Tuesday, August 27, 2019

Cubicular camouflage | the blossoming of crazy quilts

Above Still image from a Pathé film titled Rigadin Cubist Painter (1912).


Caught the Cubist Fashion in Baltimore Sun (Baltimore MD), June 22, 1918—

The camoufleur is having engagements at this port changing the appearance of the local fleet of steamers that enter the war zone declared by the U-boats on this coast. One arrived yesterday from the south so completely disguised by the cubist artist as not to be recognized by agents of her line. Others belonging here are being camouflaged.


Anon in Sioux City Journal (Sioux City IA), August 29, 1921—

Little is seen or heard nowadays about the writers of vers libre ["free verse"] or the cubist artists. Maybe they have gone where they belong—to Camouflage.


PARIS PUTS ARTISTS IN ARMY TO CAMOUFLAGE TRUCKS, TANKS, CANNON: Cubists, Surrealists and Futurists Put Fantastic Designs and Theories Into Practice in the Scranton Times-Tribune (Scranton PA), September 22, 1939—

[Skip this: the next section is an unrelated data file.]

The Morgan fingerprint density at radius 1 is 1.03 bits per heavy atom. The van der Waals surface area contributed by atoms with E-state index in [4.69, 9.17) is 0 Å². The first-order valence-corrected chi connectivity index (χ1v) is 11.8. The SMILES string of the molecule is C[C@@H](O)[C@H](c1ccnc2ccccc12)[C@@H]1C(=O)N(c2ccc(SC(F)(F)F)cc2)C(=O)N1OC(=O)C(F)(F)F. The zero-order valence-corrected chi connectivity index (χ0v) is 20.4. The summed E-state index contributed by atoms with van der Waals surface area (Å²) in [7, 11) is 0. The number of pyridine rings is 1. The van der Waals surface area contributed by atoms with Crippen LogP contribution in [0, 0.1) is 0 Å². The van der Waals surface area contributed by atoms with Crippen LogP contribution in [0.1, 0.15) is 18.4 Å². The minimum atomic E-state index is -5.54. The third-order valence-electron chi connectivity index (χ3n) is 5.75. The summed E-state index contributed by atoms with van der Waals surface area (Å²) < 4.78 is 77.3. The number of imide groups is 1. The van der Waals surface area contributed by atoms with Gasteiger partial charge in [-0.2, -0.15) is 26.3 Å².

Cubist, surrealist, modernist, futurist, realist, and naturalist painters who once cluttered Montparnasse terraces are in the army as camouflage artists.

Canvases and theories have been put aside. Long-haired, bearded, shabbily-dressed dreamers have left attics to become clean-shaven, neatly-dressed army men.

Trucks, tanks, armored cars, motorcycles, cannon and staff cars are blossoming with fantastic crazy-quilt designs done in reds, blues, greens, and ochres. Many-schooled cafe arguments have turned into a joint pooling of ideas to befuddle the enemy.


Says "Abstractionist" Painter Should Make Camouflage Experts, in Mason City Globe Gazette (Mason City IA) January 8, 1942—

[Laszlo Moholy Nagy, founder and director of the New Bauhaus school in Chicago], addressing a Drake University audience [yesterday in Des Moines], explained:

"The cubist painters' angular pictures often are the most confusing thing in art to the layman and they are the most talented to turn out camouflage which will confuse the enemy."

"White outs," a system of confusing enemy planes by careful illumination and reflections, would be much more effective than black outs, he declared.